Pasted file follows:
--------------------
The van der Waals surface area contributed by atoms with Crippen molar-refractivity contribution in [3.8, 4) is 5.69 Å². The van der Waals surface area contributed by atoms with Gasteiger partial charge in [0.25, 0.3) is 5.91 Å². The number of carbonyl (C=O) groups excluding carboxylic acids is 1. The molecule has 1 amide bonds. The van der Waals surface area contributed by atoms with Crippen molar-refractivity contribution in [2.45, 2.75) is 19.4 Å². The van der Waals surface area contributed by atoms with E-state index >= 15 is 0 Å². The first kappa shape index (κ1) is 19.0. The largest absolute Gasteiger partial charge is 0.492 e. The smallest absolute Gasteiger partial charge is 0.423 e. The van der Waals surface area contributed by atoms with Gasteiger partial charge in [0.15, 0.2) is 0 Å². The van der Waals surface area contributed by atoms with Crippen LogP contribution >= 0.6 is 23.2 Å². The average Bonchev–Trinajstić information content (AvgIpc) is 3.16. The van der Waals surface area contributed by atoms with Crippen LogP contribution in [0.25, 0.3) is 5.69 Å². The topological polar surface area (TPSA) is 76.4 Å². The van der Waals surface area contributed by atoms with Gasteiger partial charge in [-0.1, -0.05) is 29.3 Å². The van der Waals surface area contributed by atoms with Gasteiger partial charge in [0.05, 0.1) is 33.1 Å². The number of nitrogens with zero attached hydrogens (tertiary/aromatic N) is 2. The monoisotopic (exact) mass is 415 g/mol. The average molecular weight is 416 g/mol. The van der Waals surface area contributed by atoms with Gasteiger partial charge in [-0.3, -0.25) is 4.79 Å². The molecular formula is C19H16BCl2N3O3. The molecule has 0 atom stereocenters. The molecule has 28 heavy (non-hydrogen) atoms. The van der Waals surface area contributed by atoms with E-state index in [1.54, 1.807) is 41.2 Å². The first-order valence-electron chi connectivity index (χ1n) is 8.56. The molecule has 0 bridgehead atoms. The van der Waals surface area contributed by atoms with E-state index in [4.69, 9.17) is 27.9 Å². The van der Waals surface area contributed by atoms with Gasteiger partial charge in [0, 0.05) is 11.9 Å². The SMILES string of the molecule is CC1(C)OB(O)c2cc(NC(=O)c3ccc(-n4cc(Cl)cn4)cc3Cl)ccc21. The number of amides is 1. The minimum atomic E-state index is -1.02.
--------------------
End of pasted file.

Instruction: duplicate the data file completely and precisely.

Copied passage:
The van der Waals surface area contributed by atoms with Crippen molar-refractivity contribution in [3.8, 4) is 5.69 Å². The van der Waals surface area contributed by atoms with Gasteiger partial charge in [0.25, 0.3) is 5.91 Å². The number of carbonyl (C=O) groups excluding carboxylic acids is 1. The molecule has 1 amide bonds. The van der Waals surface area contributed by atoms with Crippen molar-refractivity contribution in [2.45, 2.75) is 19.4 Å². The van der Waals surface area contributed by atoms with E-state index >= 15 is 0 Å². The first kappa shape index (κ1) is 19.0. The largest absolute Gasteiger partial charge is 0.492 e. The smallest absolute Gasteiger partial charge is 0.423 e. The van der Waals surface area contributed by atoms with Gasteiger partial charge in [0.15, 0.2) is 0 Å². The van der Waals surface area contributed by atoms with Crippen LogP contribution >= 0.6 is 23.2 Å². The average Bonchev–Trinajstić information content (AvgIpc) is 3.16. The van der Waals surface area contributed by atoms with Crippen LogP contribution in [0.25, 0.3) is 5.69 Å². The topological polar surface area (TPSA) is 76.4 Å². The van der Waals surface area contributed by atoms with Gasteiger partial charge in [-0.1, -0.05) is 29.3 Å². The van der Waals surface area contributed by atoms with Gasteiger partial charge in [0.05, 0.1) is 33.1 Å². The number of nitrogens with zero attached hydrogens (tertiary/aromatic N) is 2. The monoisotopic (exact) mass is 415 g/mol. The average molecular weight is 416 g/mol. The van der Waals surface area contributed by atoms with Gasteiger partial charge in [-0.3, -0.25) is 4.79 Å². The molecular formula is C19H16BCl2N3O3. The molecule has 0 atom stereocenters. The molecule has 28 heavy (non-hydrogen) atoms. The van der Waals surface area contributed by atoms with E-state index in [1.54, 1.807) is 41.2 Å². The first-order valence-electron chi connectivity index (χ1n) is 8.56. The molecule has 0 bridgehead atoms. The van der Waals surface area contributed by atoms with E-state index in [4.69, 9.17) is 27.9 Å². The van der Waals surface area contributed by atoms with Gasteiger partial charge in [0, 0.05) is 11.9 Å². The SMILES string of the molecule is CC1(C)OB(O)c2cc(NC(=O)c3ccc(-n4cc(Cl)cn4)cc3Cl)ccc21. The number of amides is 1. The minimum atomic E-state index is -1.02.